- The world governing football body FIFA is worried about the increasing waves of deadly xenophobic attacks on foreigners in South Africa. But it ruled out any possibility that the violence would impact on the country's hosting of the 2010 World Cup.
A total of 60 people were reported killed after African immigrants were attacked by angry weapon-wielding South African mobs. Mobs also razed shops and homes of immigrants as well as raped women. Immigrant workers - who were accused of taking jobs, public housing and aggravating crime levels - have been mainly targeted for attacks in nine provinces.
Of the five million immigrants in South Africa, Zimbabweans form three millions.
South African authorities condemned the "shameful act that blemishes" the country's image and called on their citizens to be mindful of the support accorded to them by other African countries during the struggle against apartheid.
The xenophobic attacks run contrary to the 2010 Local Organising Committee's Africa Legacy Programme that seeks to promote that ownership of the event by the whole continent. They also capable of derailing the country's tourism boom.
FIFA President, Sepp Blatter, told a new conference that "we took note with concern the latest development in South Africa." He described the attacks as "terrible" but expressed the world football body's concern and abhorrence of South African xenophobic attacks.
FIFA executive committee was briefed on South Africa's state of preparations for the World Cup. The committee also discussed the xenophobic violence at its meetings in Sydney, Australia.
Blatter said there is no need to move the World Cup elsewhere because the situation is under control.
"We trust them, I trust them, and we will do this World Cup 2010 definitely in South Africa," Mr Blatter said.
"The executive reiterated its trust in the authorities to keep the security situation under control and asserted once again its full confidence in South Africas organisation of the next World Cup."
On Monday, South African government had announced bringing the situation under control. More than 1,000 people have so far been arrested in connection with the attacks.
South Africa has so far become the first African country to win hosting the world's prestigious soccer tournament.
Indemnation reaction to the barbaric attacks - mainly in the form of condemnations and appeal for help - have been swift. Already, some African countries, including Mozambia and Zimbabwe, have started repatriating their nations back home. The Internat
The Internationational Trade Union Confederation (ITUC) Africa has added its voice to denounce the xenophobic attacks. It urged President Thabo Mbeki "to take immediate and effective action" against such acts.
In a letter to President Mbeki, the Nairobi-based organisation said it was "senseless" and "outrageous" that the lives and properties of tens of thousands of innocent migrant workers and their families were subjected to hatred and violent attacks.
The ITUC Secretary General, Kwasi Adu Amankwah, said the loss of increasing number of innocent lives, the hundreds of severely wounded and thousands of displaced people and the shock and traumatic effects on all their relatives and others have caused a deep social crisis among the predominantly urban population of South Africa.
“All efforts are needed to maintain peace in South Africa and to create an enabling environment for a real social integration of migrant workers in the South African communities,” he said.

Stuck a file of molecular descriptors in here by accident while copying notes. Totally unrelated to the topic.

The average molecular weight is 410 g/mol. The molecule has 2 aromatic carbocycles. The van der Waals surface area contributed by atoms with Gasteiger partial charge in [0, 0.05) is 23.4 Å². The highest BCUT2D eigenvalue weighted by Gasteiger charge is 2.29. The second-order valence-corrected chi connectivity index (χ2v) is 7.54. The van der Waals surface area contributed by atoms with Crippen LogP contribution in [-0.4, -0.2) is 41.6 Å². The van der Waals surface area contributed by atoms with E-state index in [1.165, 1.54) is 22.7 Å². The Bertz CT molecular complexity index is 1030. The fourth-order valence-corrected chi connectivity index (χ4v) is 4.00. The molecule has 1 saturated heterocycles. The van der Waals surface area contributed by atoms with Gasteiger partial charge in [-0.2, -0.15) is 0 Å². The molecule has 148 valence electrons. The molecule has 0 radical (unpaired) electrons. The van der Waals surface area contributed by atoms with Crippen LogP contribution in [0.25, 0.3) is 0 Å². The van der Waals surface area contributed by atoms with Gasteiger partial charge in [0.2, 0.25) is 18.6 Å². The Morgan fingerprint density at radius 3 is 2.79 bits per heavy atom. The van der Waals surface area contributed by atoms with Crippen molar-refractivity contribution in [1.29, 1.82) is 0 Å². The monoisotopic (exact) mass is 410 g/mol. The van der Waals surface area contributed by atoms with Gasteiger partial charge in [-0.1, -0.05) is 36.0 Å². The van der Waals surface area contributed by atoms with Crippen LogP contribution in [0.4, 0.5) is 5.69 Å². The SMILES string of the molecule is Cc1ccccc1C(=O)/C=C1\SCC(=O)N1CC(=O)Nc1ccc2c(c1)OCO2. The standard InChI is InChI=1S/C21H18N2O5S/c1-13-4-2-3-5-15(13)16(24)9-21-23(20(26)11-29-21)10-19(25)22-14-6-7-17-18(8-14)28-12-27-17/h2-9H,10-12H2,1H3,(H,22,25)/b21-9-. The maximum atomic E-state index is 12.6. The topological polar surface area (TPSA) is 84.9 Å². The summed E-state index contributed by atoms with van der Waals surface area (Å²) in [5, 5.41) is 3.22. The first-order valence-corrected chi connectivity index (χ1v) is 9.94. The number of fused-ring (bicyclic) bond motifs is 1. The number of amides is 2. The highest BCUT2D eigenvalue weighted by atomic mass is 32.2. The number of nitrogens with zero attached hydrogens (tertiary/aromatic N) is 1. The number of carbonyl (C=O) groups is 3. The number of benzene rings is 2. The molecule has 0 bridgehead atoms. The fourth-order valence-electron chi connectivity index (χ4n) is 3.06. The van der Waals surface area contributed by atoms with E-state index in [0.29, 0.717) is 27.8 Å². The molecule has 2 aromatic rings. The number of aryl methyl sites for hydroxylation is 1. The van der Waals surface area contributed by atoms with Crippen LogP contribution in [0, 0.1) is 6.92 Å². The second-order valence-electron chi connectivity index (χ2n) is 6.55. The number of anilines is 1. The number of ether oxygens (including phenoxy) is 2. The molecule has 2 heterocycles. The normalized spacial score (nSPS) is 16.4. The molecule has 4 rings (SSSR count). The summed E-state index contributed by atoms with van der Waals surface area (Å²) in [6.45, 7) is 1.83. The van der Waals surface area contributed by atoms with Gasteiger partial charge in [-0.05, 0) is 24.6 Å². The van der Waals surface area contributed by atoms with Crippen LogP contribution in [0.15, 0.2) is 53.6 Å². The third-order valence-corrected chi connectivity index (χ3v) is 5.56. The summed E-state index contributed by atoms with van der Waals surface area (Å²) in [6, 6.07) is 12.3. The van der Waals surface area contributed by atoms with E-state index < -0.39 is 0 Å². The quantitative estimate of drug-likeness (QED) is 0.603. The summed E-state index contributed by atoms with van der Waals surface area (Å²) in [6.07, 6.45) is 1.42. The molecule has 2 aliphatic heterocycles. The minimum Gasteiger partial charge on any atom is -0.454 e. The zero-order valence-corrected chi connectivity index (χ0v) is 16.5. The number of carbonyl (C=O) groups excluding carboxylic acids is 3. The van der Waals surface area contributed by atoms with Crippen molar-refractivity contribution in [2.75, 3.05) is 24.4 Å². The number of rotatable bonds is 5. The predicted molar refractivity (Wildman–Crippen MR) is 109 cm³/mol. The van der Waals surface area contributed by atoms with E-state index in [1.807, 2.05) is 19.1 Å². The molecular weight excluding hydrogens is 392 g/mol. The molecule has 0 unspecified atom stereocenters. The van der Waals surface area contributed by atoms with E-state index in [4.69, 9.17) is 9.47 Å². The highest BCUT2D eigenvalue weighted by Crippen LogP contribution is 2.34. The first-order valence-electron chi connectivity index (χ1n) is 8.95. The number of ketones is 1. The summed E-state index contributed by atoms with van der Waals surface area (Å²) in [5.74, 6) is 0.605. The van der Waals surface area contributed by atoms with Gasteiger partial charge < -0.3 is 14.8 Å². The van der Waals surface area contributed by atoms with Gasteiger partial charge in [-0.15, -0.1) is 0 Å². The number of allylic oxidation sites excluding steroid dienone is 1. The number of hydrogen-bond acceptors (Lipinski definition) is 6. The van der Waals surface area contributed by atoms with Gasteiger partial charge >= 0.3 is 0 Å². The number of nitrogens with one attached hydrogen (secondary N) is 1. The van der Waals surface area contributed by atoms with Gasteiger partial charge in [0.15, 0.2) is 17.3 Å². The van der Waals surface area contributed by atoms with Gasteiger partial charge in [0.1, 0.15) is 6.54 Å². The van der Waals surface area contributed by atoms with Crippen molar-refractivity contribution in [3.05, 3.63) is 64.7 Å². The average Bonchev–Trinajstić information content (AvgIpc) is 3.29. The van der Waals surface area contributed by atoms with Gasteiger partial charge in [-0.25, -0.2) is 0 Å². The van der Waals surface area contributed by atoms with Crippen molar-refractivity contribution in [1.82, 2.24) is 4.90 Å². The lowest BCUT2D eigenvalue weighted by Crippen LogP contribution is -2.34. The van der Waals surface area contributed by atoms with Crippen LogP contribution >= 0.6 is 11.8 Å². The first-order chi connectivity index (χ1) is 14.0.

The movement reminded South Africans that, during the dark era of apartheid, workers across Africa united in the predecessor organisations of ITUC-Africa, and tirelessly contributed to the defeat of the apartheid system. “African workers’ solidarity strengthened South African workers to take their future in their own hands and to make their country a welcome and safe place to live.”
Mr Amankwah blamed the governing African National Congress for being “the first to be responsible and the first to be blamed” for these unprecedented outbursts of xenophobic and anti-immigrant feelings.
He urged President Mbeki to arrest and prosecute the perpetrators of the violent attacks.
The head of South African's National Intelligence Agency, Manala Manzini, accused rightwingers linked to the former apartheid government of "stoking xenophobic violence."
ANC Secretary General Gwede Mantashe supported President Thabo Mbeki’s decision to deploy the army to support the police in halting the tide of violence.
"Many of us, including myself, will think of the kindness we received in the poorest communities of Angola, Mozambique, Zimbabwe, Zambia, Tanzania, Nigeria and many other African states.
"We will recall that our neighbours were collectively punished by the apartheid regime for harbouring the cadres of the ANC. We will remember that our children were given spaces in overcrowded schools in remote rural villages, and when we were injured and ill, the hospitals of many African countries nursed us back to health," he said.
Meanwhile, South Africans of all colours, including blacks, have massively responded to calls by aid workers to assist thousands of displaced people sheltered in police stations and churches. They keep pouring food, clothing and money to the victims.
The founder of Gift of the Givers, Imtzia Sooliman, was surprised about the massive support. “I have been in this industry for 15 years and I have never seen a response like this,"Sooliman said.
The support is a clear indication that majority of South Africans are unhappy with the attacks. For most South Africans, by lending support to the displaced persons forms part of the unity emphasised by the African culture.
But aid agencies expressed worry about the rising humanitarian situation displaced people are facing. Most of them who live in tents have been left at the mercy of cold and rains.
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